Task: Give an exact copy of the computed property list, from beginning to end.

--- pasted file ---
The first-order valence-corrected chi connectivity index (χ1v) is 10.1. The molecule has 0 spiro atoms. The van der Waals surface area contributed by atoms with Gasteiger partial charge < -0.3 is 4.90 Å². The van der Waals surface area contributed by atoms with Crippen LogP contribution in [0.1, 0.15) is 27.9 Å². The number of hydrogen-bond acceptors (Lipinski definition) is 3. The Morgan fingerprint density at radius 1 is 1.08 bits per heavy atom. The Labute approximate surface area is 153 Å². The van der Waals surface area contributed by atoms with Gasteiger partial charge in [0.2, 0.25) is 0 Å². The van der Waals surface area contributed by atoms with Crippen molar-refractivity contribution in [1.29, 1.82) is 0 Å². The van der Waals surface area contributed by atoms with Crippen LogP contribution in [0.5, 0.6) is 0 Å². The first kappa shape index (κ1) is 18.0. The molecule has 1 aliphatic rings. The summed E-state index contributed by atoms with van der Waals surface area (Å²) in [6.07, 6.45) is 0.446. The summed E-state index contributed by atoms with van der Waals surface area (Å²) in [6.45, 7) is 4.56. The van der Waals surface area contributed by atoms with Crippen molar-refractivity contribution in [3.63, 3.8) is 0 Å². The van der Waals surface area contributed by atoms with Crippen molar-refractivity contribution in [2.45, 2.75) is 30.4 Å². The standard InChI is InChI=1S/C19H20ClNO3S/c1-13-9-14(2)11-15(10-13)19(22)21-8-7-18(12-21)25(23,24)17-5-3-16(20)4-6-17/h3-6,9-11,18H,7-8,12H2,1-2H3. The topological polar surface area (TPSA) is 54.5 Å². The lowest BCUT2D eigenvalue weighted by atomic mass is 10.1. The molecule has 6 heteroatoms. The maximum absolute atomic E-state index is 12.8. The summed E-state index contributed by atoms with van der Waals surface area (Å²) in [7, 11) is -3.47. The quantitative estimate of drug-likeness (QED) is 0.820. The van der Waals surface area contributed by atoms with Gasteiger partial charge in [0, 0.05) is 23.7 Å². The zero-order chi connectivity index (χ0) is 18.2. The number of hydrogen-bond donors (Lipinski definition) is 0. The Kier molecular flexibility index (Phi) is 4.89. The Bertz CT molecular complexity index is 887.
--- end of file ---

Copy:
The first-order valence-corrected chi connectivity index (χ1v) is 10.1. The molecule has 0 spiro atoms. The van der Waals surface area contributed by atoms with Gasteiger partial charge < -0.3 is 4.90 Å². The van der Waals surface area contributed by atoms with Crippen LogP contribution in [0.1, 0.15) is 27.9 Å². The number of hydrogen-bond acceptors (Lipinski definition) is 3. The Morgan fingerprint density at radius 1 is 1.08 bits per heavy atom. The Labute approximate surface area is 153 Å². The van der Waals surface area contributed by atoms with Gasteiger partial charge in [0.2, 0.25) is 0 Å². The van der Waals surface area contributed by atoms with Crippen molar-refractivity contribution in [1.29, 1.82) is 0 Å². The van der Waals surface area contributed by atoms with Crippen LogP contribution in [0.5, 0.6) is 0 Å². The first kappa shape index (κ1) is 18.0. The molecule has 1 aliphatic rings. The summed E-state index contributed by atoms with van der Waals surface area (Å²) in [6.07, 6.45) is 0.446. The summed E-state index contributed by atoms with van der Waals surface area (Å²) in [6.45, 7) is 4.56. The van der Waals surface area contributed by atoms with Crippen molar-refractivity contribution in [3.63, 3.8) is 0 Å². The van der Waals surface area contributed by atoms with Crippen molar-refractivity contribution in [2.45, 2.75) is 30.4 Å². The standard InChI is InChI=1S/C19H20ClNO3S/c1-13-9-14(2)11-15(10-13)19(22)21-8-7-18(12-21)25(23,24)17-5-3-16(20)4-6-17/h3-6,9-11,18H,7-8,12H2,1-2H3. The topological polar surface area (TPSA) is 54.5 Å². The lowest BCUT2D eigenvalue weighted by atomic mass is 10.1. The molecule has 6 heteroatoms. The maximum absolute atomic E-state index is 12.8. The summed E-state index contributed by atoms with van der Waals surface area (Å²) in [7, 11) is -3.47. The quantitative estimate of drug-likeness (QED) is 0.820. The van der Waals surface area contributed by atoms with Gasteiger partial charge in [0, 0.05) is 23.7 Å². The zero-order chi connectivity index (χ0) is 18.2. The number of hydrogen-bond donors (Lipinski definition) is 0. The Kier molecular flexibility index (Phi) is 4.89. The Bertz CT molecular complexity index is 887.